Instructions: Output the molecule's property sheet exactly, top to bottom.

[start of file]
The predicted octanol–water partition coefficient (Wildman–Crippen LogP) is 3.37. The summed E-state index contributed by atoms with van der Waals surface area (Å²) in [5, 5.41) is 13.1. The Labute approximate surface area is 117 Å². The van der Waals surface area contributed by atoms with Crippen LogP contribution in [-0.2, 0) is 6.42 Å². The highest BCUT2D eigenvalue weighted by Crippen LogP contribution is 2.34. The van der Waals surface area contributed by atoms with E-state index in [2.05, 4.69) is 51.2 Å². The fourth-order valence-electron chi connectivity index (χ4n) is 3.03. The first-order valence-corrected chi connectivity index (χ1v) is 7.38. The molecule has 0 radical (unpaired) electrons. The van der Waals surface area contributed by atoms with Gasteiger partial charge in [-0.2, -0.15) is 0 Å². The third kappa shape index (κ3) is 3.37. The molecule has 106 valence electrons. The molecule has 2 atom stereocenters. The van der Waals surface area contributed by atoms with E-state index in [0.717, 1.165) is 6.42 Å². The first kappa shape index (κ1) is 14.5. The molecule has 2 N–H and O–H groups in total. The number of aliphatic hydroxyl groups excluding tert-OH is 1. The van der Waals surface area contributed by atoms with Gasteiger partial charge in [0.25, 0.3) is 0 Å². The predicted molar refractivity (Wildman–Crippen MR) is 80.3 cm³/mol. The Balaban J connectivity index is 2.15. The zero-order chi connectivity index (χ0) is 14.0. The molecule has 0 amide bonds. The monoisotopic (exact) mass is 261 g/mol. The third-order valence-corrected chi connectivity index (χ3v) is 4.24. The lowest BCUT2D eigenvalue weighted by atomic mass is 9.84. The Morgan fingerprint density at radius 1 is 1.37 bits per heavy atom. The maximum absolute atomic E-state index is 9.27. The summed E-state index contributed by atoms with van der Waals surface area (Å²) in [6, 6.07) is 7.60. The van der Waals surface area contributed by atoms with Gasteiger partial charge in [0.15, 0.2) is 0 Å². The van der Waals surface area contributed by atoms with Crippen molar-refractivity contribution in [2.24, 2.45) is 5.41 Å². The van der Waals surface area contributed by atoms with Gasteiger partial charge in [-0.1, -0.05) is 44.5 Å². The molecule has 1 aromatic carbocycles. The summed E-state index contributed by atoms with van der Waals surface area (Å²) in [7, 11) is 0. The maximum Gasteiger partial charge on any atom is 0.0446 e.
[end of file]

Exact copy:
The predicted octanol–water partition coefficient (Wildman–Crippen LogP) is 3.37. The summed E-state index contributed by atoms with van der Waals surface area (Å²) in [5, 5.41) is 13.1. The Labute approximate surface area is 117 Å². The van der Waals surface area contributed by atoms with Crippen LogP contribution in [-0.2, 0) is 6.42 Å². The highest BCUT2D eigenvalue weighted by Crippen LogP contribution is 2.34. The van der Waals surface area contributed by atoms with E-state index in [2.05, 4.69) is 51.2 Å². The fourth-order valence-electron chi connectivity index (χ4n) is 3.03. The first-order valence-corrected chi connectivity index (χ1v) is 7.38. The molecule has 0 radical (unpaired) electrons. The van der Waals surface area contributed by atoms with Gasteiger partial charge in [-0.2, -0.15) is 0 Å². The third kappa shape index (κ3) is 3.37. The molecule has 106 valence electrons. The molecule has 2 atom stereocenters. The van der Waals surface area contributed by atoms with E-state index in [0.717, 1.165) is 6.42 Å². The first kappa shape index (κ1) is 14.5. The molecule has 2 N–H and O–H groups in total. The number of aliphatic hydroxyl groups excluding tert-OH is 1. The van der Waals surface area contributed by atoms with Gasteiger partial charge in [0.25, 0.3) is 0 Å². The predicted molar refractivity (Wildman–Crippen MR) is 80.3 cm³/mol. The Balaban J connectivity index is 2.15. The zero-order chi connectivity index (χ0) is 14.0. The molecule has 0 amide bonds. The monoisotopic (exact) mass is 261 g/mol. The third-order valence-corrected chi connectivity index (χ3v) is 4.24. The lowest BCUT2D eigenvalue weighted by atomic mass is 9.84. The Morgan fingerprint density at radius 1 is 1.37 bits per heavy atom. The maximum absolute atomic E-state index is 9.27. The summed E-state index contributed by atoms with van der Waals surface area (Å²) in [6, 6.07) is 7.60. The van der Waals surface area contributed by atoms with Gasteiger partial charge in [0.15, 0.2) is 0 Å². The van der Waals surface area contributed by atoms with Crippen molar-refractivity contribution in [2.24, 2.45) is 5.41 Å². The van der Waals surface area contributed by atoms with Gasteiger partial charge in [-0.1, -0.05) is 44.5 Å². The molecule has 1 aromatic carbocycles. The summed E-state index contributed by atoms with van der Waals surface area (Å²) in [7, 11) is 0. The maximum Gasteiger partial charge on any atom is 0.0446 e.